- Engage with the Government. Collaborations among competitors to respond to the COVID-19 crisis that come in response to federal, state, or local government requests, especially if government officials supervise or continue to regularly engage with the collaboration, reduce potential antitrust risks. Antitrust immunity also exists for legitimate government petitioning and lobbying efforts, even if competition is lessened, as long as any competitive harm stems from the government’s action and not from the competitors’ joint lobbying itself or an abuse of government processes.
- Find an Antitrust Safety Zone. Existing agency guidelines provide safety zones and immunities for various types of collaborative conduct, whether in response to COVID-19 or outside of these exigent circumstances. For example, the agencies’ Statement of Antitrust Enforcement Policy in Health Care provides safety zones for hospital joint ventures involving high tech or other expensive equipment, joint provisions of fee and non-fee-related information to payers, participation in information exchanges, and joint purchasing arrangements, under certain conditions.
Like competitor collaborations, mergers can yield significant procompetitive benefits for consumers. And as health care providers face the stark reality of increasing costs related to COVID-stricken patients and decreasing revenue from higher-margin elective procedures, a strategic transaction between providers, or other industry participants, can mean the difference between operating in the black and not operating at all.
Antitrust Primer for Mergers
The antitrust laws, primarily section 7 of the Clayton Act, prohibit mergers that may substantially lessen competition or tend to create a monopoly. Effectively, antitrust law prohibits mergers that may result in higher prices, lower quality, and less innovation.
The FTC and DOJ review transactions among competitors in the health care industry under the framework set out in the agencies’ Horizontal Merger Guidelines. The antitrust agencies look at documents, data, and information from the merging parties and industry participants—such as providers, payers, and employers purchasing health care products and services—to conduct their analysis of a transaction’s likely effect on competition. Mergers resulting in high market share and market concentration above certain thresholds can result in presumptions that the transaction is unlawful. Such a presumption can be rebutted by evidence of transaction-specific efficiencies, evidence of impending entry by new competitors, and other countervailing factors.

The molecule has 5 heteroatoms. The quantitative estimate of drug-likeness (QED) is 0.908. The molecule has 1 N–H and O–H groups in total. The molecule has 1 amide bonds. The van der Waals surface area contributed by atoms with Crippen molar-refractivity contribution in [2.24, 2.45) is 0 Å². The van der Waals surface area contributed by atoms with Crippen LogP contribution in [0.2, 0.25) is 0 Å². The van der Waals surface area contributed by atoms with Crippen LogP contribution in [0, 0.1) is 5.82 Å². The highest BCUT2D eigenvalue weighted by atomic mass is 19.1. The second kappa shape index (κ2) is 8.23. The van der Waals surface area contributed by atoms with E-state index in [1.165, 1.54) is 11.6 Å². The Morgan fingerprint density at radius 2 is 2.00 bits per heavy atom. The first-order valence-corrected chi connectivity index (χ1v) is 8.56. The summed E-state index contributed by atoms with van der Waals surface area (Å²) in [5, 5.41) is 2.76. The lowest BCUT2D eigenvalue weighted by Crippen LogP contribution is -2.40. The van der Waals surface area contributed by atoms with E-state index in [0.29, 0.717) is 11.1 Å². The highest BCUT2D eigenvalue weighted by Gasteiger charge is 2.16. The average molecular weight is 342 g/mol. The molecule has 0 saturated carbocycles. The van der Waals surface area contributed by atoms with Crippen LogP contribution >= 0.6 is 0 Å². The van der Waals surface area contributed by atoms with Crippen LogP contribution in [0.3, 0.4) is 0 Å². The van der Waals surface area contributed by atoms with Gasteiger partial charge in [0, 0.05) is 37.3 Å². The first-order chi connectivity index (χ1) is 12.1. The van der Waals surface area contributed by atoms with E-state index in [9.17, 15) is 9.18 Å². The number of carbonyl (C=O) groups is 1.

Under this framework, the FTC and DOJ have been very active in bringing enforcement actions—both suits to block transactions and consent orders requiring divestitures—in health care industry mergers and acquisitions. And they have won all fully litigated health care merger cases for about the past decade. The COVID-19 crisis has not changed the agencies’ aggressive stance, and the crisis has even resulted in various members of Congress calling for more drastic measures.
Continuing Merger Scrutiny and Calls for Merger Moratorium
COVID-19 has not changed the agencies’ resolve to scrutinize potentially anticompetitive health care mergers and acquisitions. For example, in late March, the FTC issued a blog post stating that “scrutiny of anticompetitive transactions and practices will not be relaxed, notwithstanding the difficult circumstances caused by the coronavirus pandemic.” A blog post a month later said that the FTC would continue to “analyze carefully the potential effects of proposed transactions and business conduct,” and despite claims that the acquired hospital system was in poor financial condition even before the pandemic hit, the FTC—along with the Commonwealth of Pennsylvania—continues to pursue litigation to block the merger of Jefferson Health and Albert Einstein Healthcare Network. For its part, the DOJ issued a statement in March affirming that it continues to review transactions “efficiently and effectively.”